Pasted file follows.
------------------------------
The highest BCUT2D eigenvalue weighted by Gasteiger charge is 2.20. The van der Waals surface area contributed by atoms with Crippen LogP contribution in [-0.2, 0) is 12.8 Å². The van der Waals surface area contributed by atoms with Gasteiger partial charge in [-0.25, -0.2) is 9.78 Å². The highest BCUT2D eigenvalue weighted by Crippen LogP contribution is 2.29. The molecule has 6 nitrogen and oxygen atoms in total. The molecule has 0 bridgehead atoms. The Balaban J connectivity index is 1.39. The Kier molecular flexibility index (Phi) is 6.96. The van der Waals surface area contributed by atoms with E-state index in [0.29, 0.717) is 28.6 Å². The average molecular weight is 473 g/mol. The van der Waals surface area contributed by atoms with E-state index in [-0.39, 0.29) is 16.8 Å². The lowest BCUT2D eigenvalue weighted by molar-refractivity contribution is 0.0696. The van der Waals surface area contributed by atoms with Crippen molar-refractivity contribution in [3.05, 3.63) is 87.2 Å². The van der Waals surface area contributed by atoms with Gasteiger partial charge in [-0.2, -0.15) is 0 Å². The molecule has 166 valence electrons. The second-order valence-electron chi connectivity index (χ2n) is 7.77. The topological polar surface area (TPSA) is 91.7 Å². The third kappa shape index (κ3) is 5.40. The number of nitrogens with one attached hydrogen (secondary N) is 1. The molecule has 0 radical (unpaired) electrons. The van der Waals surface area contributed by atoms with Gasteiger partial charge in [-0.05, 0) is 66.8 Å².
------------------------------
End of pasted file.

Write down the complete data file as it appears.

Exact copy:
The highest BCUT2D eigenvalue weighted by Gasteiger charge is 2.20. The van der Waals surface area contributed by atoms with Crippen LogP contribution in [-0.2, 0) is 12.8 Å². The van der Waals surface area contributed by atoms with Gasteiger partial charge in [-0.25, -0.2) is 9.78 Å². The highest BCUT2D eigenvalue weighted by Crippen LogP contribution is 2.29. The molecule has 6 nitrogen and oxygen atoms in total. The molecule has 0 bridgehead atoms. The Balaban J connectivity index is 1.39. The Kier molecular flexibility index (Phi) is 6.96. The van der Waals surface area contributed by atoms with E-state index in [0.29, 0.717) is 28.6 Å². The average molecular weight is 473 g/mol. The van der Waals surface area contributed by atoms with E-state index in [-0.39, 0.29) is 16.8 Å². The lowest BCUT2D eigenvalue weighted by molar-refractivity contribution is 0.0696. The van der Waals surface area contributed by atoms with Crippen molar-refractivity contribution in [3.05, 3.63) is 87.2 Å². The van der Waals surface area contributed by atoms with Gasteiger partial charge in [-0.2, -0.15) is 0 Å². The molecule has 166 valence electrons. The second-order valence-electron chi connectivity index (χ2n) is 7.77. The topological polar surface area (TPSA) is 91.7 Å². The third kappa shape index (κ3) is 5.40. The number of nitrogens with one attached hydrogen (secondary N) is 1. The molecule has 0 radical (unpaired) electrons. The van der Waals surface area contributed by atoms with Gasteiger partial charge in [-0.05, 0) is 66.8 Å².